… or why open hardware rocks !!11one!eleven
How it all started
One day, I was doing a lot of pretty much nothing. Suddenly I heard a weird sound … PING PING PING.
To be honest, I completely panicked and started to run around, screaming and shouting: POOOTAAATOOOES FROM HELL !!! RUN !!!
Then I realized that it was a sound of an incoming message on my IM …
… it was Sheriff a.k.a Szeryf of Lamers who wrote to me (no not Chuck Norris, but quite close ). Once the dust settled, I was able to answer. Sheriff asked me if maybe I could fabricate a homemade sio2sd for him since he didn’t have one at that time.
I didn’t know that it all was about tricking me into doing something actually useful instead of trolling around and building useless 3D printers :>
Few seconds of web browsing lead me to this website:
After a while of reading, I started to buy parts like crazy.
While waiting for the ordered parts I could start working on a PCB.
Here is a layout from a projects page:
It is a double-sided PCB but it is quite simple.
All parts are THT so I figured it shouldn’t be a big problem to fabricate it.
Since it was a homemade project doing the toner-transfer method was a good choice … at least at first.
Excited as fly sprayed with insecticide, I’ve taped printouts on blank FR4 laminate and fed it to my hacked toner-transfer LAMEinator.
After a few passes, even more excited, I threw it for etching … but since I am a complete idiot, I forgot to properly set the ground plane on one side of a PCB in software and I’ve ended up with this …
Now, a bit less excited, I’ve started doing the whole process again.
New printouts had a few flaws so I had to correct them with a marker pen and then I could throw them for etching. Besides the fact that it looked ugly, it turned out that the connections are OK, so I decided to stick with it to save time.
Here is a result.
3D printing a case
The next step was to 3D print a case. I’ve already found a nice model created by one of the Thingiverse users – Josh McCormick – Thanks, buddy!
Here are direct links to STL files:
Since I was sort of addicted to 3D printing at that time, doing this little case wasn’t a big deal.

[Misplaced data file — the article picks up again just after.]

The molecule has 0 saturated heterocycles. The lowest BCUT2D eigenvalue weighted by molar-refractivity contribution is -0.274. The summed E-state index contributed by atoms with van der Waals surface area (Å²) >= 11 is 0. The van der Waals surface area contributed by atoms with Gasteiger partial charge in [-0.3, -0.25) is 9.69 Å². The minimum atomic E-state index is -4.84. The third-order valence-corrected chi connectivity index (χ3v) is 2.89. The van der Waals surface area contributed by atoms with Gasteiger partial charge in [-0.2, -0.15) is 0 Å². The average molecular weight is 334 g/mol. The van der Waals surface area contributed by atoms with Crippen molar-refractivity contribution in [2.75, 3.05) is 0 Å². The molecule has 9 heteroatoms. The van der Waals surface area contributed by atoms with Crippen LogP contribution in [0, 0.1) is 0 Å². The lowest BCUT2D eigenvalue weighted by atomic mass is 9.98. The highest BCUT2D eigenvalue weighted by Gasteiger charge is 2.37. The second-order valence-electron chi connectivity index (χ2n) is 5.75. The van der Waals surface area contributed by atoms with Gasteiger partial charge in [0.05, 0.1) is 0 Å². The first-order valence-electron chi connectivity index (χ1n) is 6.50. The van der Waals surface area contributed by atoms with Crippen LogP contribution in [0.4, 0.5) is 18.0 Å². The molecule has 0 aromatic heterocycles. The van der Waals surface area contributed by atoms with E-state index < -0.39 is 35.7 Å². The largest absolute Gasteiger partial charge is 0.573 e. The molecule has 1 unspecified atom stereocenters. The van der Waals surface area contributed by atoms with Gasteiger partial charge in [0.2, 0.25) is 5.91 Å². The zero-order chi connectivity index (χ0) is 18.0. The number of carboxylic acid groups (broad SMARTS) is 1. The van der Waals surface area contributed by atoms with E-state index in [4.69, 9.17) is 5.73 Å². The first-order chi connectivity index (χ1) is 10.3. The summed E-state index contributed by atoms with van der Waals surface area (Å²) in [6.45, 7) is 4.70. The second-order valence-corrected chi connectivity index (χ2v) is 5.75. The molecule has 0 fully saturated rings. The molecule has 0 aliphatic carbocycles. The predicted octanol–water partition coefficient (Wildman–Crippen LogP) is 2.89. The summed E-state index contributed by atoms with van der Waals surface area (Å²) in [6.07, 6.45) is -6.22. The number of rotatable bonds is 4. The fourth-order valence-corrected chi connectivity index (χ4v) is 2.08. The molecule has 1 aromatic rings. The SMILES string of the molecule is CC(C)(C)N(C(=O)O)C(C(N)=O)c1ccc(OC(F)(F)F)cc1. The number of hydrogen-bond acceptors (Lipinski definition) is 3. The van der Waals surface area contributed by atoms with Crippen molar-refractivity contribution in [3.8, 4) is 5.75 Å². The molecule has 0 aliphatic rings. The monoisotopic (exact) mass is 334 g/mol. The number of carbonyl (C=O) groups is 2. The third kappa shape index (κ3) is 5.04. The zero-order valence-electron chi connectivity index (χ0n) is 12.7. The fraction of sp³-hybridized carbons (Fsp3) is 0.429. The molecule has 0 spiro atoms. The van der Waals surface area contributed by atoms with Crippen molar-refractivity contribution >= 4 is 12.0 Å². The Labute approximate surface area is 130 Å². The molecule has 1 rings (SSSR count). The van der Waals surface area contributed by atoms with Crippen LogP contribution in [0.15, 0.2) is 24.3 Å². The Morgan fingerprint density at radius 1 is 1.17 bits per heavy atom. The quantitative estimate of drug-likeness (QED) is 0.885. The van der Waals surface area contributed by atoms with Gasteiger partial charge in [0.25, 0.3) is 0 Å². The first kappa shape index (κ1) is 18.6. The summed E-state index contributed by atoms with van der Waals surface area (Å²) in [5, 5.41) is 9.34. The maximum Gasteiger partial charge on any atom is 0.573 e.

Here is a printout.
This is one of my early homemade projects so I didn’t have a lot of nifty tools and proper chemistry. No proper soldering iron, no flux, poor quality, and wrong size solder, etc., etc. That is why it all looks quite crappy.
Parts for this project were delivered quite fast so I quickly started soldering the thing.
Casing and connecting it:
This is what I call – Drunken Testing a.k.a. not so steady hand on Friday evening ;P
Here is an end result:
Yup, not the greatest thing I did in my garage but it shows that it is doable at home with minimal soldering skills and a couple of tools on a shelf.
Sheriff/Lamers is a happy owner and he even says it works but personally I wasn’t satisfied with this particular PCB and that is why I had to ……
HA ! Bring on the machines!
A few months later I stumbled across a very nice project online called Cyclone PCB Factory
I’ve built one…. actually four to be honest, but this will be covered in one of the future posts.
A few weeks before SillyVenture 2014 my friend Johny suggested that we could add something to a pool of party prizes as a kind of support. We had a broken Atari 130XE. I don’t remember what exactly was wrong with it but I think it had a faulty ROM chip (I am not 100% sure it was that) so that was an easy fix – a simple replacement. But hey ! that was a stock Atari so we needed at least sio2sd to load stuff. I’ve figured that I can make one 😉
I was also certain that this time it has to be at least a bit better.
Milling a PCB
I don’t have a video of this particular sio2sd PCB milling but just to show you a general idea this is how this process looks:
WARNING – Loud noise
That was one of my first Cyclones so in a video you see that I am using a Dremel-like tool which is very noisy. Nowadays I have a dedicated spindle for milling. The process is very slow but as I said, this was one of my first PCB routers … and also keep in mind it is simple homemade hardware.
After a while of generating various GERBER files, I was ready to mill a PCB for this project. That proved to be quite a challenge because after all, this is a double-sided PCB. I had to use a few tricks to accomplish this. Using double-sided adhesive tape and additional milled reference holes was quite handy. Unfortunately, I don’t have many photos. However, I have one below with partially populated THT parts.
And nearly finished one:
3D printed case again
This time, a case was also 3D printed but I’ve covered it with Motip undercoating to match the original Atari case color and to smooth it out. I’ve also added a LAMERS sign along with a logo.
Here you can watch a video of the final testing:
Funny thing is that at a party, Atari 130XE was given to our fellow group member XTD/Lamers who won Music Compo, and unfortunately, SIO2SD went to someone else – originally it was supposed to be one prize with Atari.
Anyway, that was a very fun project and I’ve learned a lot while making it 🙂
Also, if you want to simply buy pro-made sio2sd here is a link to a website: http://lotharek.pl/product.php?pid=23
… and don’t forget to visit AtariAge forums!
aaaaand of course to http://atariage.com/forums/ !!!
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